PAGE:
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AFBAmerican Foundation®
for the Blind

Expanding possibilities for people with vision loss

Message of Renewed Hope, delivered before the Boston Jewish Club at Boston, Massachusetts (September 10, 1952)


Shalom, dear Friends!

There is a particular pleasure for me in addressing your Club because of your friendly reception. Then there is the privelege I have had to visit the Commonwealth of Israel -- a Messenger of Renewed Hope.

What a marvellous revelation Miss Thomson and I had in that country of infinite creative possibilities with which God has endowed man! What an abundance of life with all its dreams and ideals we saw flowing mightily in Israel every day! I was electrified by the prodigious, diverse tasks of Hadassah and the Histadruth. In them I beheld a storehouse of undreamed spiritual and mental resources developed during two thousand years of experimental training in terrible situations.

When we witnessed so much that was ably executed and forward- looking, I was all the more grieved on finding the schools for the blind and the deaf pitifully inadequate. It is true, I admired the alert intelligence, imagination and patience of the teachers and the skill with which they assist their pupils despite scanty educational equipment. But the schools for both groups desperately need effective instructional apparatus. The blind must have Braille writers, embossed text-books, manual tools, special appliances and oh, so much more! The teachers are fighting a heart-breaking battle against the hampering conditions under which they must work. What I should like you to do is to furnish those schools with the equipment they so badly need and have teachers trained either here or in Israel who will continue the work of "bringing out the blind that have eyes and the deaf that have ears."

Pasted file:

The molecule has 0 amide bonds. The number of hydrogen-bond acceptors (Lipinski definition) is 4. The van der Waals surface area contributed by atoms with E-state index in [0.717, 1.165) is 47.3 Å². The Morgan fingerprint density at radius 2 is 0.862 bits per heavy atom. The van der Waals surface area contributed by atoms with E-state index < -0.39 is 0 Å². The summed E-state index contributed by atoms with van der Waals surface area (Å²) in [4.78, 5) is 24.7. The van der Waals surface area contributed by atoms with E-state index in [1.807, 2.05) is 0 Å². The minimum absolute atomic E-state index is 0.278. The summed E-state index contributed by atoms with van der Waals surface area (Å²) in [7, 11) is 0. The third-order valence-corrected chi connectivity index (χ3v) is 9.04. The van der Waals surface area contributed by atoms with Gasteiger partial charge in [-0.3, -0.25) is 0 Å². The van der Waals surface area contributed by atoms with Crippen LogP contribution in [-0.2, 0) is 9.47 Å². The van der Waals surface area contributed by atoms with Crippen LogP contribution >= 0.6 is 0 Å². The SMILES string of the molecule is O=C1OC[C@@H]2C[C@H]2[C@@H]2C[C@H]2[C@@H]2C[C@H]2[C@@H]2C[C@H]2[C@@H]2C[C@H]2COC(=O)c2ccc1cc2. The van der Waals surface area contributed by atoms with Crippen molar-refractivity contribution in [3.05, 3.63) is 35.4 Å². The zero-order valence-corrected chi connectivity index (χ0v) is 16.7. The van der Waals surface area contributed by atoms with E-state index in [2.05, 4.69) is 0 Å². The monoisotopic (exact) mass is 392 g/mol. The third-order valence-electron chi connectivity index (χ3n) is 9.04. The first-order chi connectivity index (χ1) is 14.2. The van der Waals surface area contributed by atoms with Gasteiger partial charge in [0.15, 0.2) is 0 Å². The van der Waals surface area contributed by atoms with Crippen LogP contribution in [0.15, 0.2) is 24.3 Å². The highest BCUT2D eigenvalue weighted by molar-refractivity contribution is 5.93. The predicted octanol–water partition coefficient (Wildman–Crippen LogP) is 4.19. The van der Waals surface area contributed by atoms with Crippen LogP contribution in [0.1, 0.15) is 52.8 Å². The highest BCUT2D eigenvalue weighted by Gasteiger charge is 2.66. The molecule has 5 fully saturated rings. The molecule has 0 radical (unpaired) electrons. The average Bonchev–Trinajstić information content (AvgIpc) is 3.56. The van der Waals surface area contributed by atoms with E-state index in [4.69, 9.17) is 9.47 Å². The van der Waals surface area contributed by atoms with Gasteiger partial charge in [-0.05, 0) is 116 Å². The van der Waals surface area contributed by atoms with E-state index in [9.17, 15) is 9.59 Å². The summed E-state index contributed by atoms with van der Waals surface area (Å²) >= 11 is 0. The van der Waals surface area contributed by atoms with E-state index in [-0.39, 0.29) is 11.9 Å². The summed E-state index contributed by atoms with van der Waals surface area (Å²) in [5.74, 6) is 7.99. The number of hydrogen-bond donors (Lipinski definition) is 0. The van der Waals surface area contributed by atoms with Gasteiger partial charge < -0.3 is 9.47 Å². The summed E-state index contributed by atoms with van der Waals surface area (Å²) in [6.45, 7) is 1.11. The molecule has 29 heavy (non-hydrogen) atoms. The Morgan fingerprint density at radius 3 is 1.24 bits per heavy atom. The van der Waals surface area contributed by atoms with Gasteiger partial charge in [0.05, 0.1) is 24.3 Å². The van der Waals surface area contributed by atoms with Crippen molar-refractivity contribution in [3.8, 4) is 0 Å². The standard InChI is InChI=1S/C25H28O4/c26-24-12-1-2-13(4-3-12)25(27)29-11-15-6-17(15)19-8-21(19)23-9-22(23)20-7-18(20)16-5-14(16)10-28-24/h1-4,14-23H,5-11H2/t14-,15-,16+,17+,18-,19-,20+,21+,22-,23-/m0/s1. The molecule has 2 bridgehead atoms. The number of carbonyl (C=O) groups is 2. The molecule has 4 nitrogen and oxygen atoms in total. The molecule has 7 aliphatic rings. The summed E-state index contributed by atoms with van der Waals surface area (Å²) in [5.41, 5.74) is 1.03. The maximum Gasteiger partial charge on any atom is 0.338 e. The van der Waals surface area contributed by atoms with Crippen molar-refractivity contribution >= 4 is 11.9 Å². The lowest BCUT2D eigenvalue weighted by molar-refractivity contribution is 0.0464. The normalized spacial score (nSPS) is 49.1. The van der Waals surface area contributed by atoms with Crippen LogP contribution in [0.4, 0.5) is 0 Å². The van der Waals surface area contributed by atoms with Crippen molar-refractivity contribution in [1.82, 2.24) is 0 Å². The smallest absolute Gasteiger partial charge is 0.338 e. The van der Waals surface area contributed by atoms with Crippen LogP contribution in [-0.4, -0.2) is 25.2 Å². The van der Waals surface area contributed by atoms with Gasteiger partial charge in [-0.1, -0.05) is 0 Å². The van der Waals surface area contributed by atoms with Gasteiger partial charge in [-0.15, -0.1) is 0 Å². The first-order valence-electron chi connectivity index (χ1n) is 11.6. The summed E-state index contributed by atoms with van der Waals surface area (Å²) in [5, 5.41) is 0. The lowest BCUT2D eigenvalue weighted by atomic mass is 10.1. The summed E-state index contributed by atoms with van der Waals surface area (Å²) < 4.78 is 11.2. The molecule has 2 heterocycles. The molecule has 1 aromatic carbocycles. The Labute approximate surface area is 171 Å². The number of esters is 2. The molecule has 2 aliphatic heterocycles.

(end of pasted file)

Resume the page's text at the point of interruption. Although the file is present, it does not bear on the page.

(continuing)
Besides, those schools are overcrowded, and there are many children, blind or deaf, waiting for admission. The Institute in Jerusalem bears the double burden of caring for blind adults because there is a housing shortage due to the necessity of aiding the multitude of immigrants who seek a home in Israel. Suppose you lived there. How would you feel if a little one of your own lost his sight or hearing, and you discovered that there was not room for him in the schools for the handicapped? Earnestly I beg you to raise funds for enough buildings to shelter the blind and the deaf and ensure their God-given heritage of education.

Another distressing circumstance is that the workshops where the blind or the deaf try to earn their living lack proper tools and raw materials to produce salable commodities. A way must be found to aid those struggling workers towards self-support and an honorable status as partners in the upbuilding of Israel.

In Nathanya I visited the library for the blind where women transcribe by hand books in many languages. Their devotion is wonderful, but the process is slow at best, and the blind who speak Hebrew must have a Braille printing-press to obtain quickly the books they require.

Here in America the blind and the deaf have every advantage, but over there they fight for every bit of education! They cannot overcome both blindness and poverty without your assistance. As the Bible says, life never forgives us if we "come behind in any good work." I promised my friends in Israel that I would try to secure financial aid for their handicapped. Beseechingly I hold out my hands to you to help me keep this pledge. If you do, God's Face will truly shine upon you.

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